South Africa has made investment, especially investment in infrastructure, a key priority as it desperately seeks to reignite growth and spur employment creation through the Economic Reconstruction and Recovery Plan. It is one thing prioritising investment, but quite another making it happen, particularly given global and domestic headwinds. Globally, the ongoing pandemic, rising inflation, an intensifying climate crisis and a growing number of conflicts, epitomised by, but definitely not limited to, Russia’s invasion of Ukraine, are all undermining the allocation of capital to developing economies. Domestically, the microeconomic reforms that are viewed as so crucial to unblocking investment in energy, logistics and digital infrastructure are either progressing too slowly or experiencing growing pains. On all these fronts, South Africa is currently lacking, which is why partnerships are now so crucial between government and business. To lay the foundations for far higher levels of economic growth, government needs to enter into a true collaboration with the private sector and civil society to realise infrastructure delivery. In such an environment, government should use its policy muscle to leverage those fixed investment areas, such as green energy, which will have the biggest economic-, employment- and climate-resiliency multipliers, while ensuring that the guardrails are in place to prevent corruption and abuse of dominance. It is a partnership that can begin with pockets of excellence, such as unlocking new distributed power generation by miners, before being progressively expanded to other crucial areas, including water, sanitation, roads, bridges, rail, housing, and broadband infrastructure. It is time to beat the backlog together.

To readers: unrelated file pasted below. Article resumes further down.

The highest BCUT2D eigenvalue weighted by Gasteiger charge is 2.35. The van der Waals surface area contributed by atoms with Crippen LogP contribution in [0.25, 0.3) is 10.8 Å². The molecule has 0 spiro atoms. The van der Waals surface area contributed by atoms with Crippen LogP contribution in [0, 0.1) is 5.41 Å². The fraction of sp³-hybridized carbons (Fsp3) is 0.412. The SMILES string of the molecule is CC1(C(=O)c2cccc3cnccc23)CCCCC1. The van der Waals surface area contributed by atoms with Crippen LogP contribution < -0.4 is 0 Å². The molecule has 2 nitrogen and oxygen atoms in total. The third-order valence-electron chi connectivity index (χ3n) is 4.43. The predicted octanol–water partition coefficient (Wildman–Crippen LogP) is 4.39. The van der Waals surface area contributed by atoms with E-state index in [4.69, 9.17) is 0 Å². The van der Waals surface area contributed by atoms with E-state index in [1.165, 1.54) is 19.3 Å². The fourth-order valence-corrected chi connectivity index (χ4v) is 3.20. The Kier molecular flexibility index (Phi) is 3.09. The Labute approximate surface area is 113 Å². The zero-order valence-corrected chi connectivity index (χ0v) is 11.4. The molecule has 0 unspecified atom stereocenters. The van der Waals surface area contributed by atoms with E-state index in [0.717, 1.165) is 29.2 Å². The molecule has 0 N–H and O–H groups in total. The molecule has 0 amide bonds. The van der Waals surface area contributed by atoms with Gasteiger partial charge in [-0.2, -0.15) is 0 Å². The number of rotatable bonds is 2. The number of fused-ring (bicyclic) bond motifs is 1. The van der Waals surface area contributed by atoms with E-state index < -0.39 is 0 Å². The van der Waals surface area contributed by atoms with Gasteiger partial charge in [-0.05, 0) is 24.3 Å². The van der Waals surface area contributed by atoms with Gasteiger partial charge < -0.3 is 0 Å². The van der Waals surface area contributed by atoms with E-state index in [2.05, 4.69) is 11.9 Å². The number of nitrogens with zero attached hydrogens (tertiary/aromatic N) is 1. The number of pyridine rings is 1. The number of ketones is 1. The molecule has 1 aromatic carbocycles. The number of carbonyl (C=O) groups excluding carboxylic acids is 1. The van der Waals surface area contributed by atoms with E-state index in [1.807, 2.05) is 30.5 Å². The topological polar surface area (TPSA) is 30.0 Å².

This content is only available to subscribers.
Forgot your password? Click here
Don't have any login details?Free Trial Access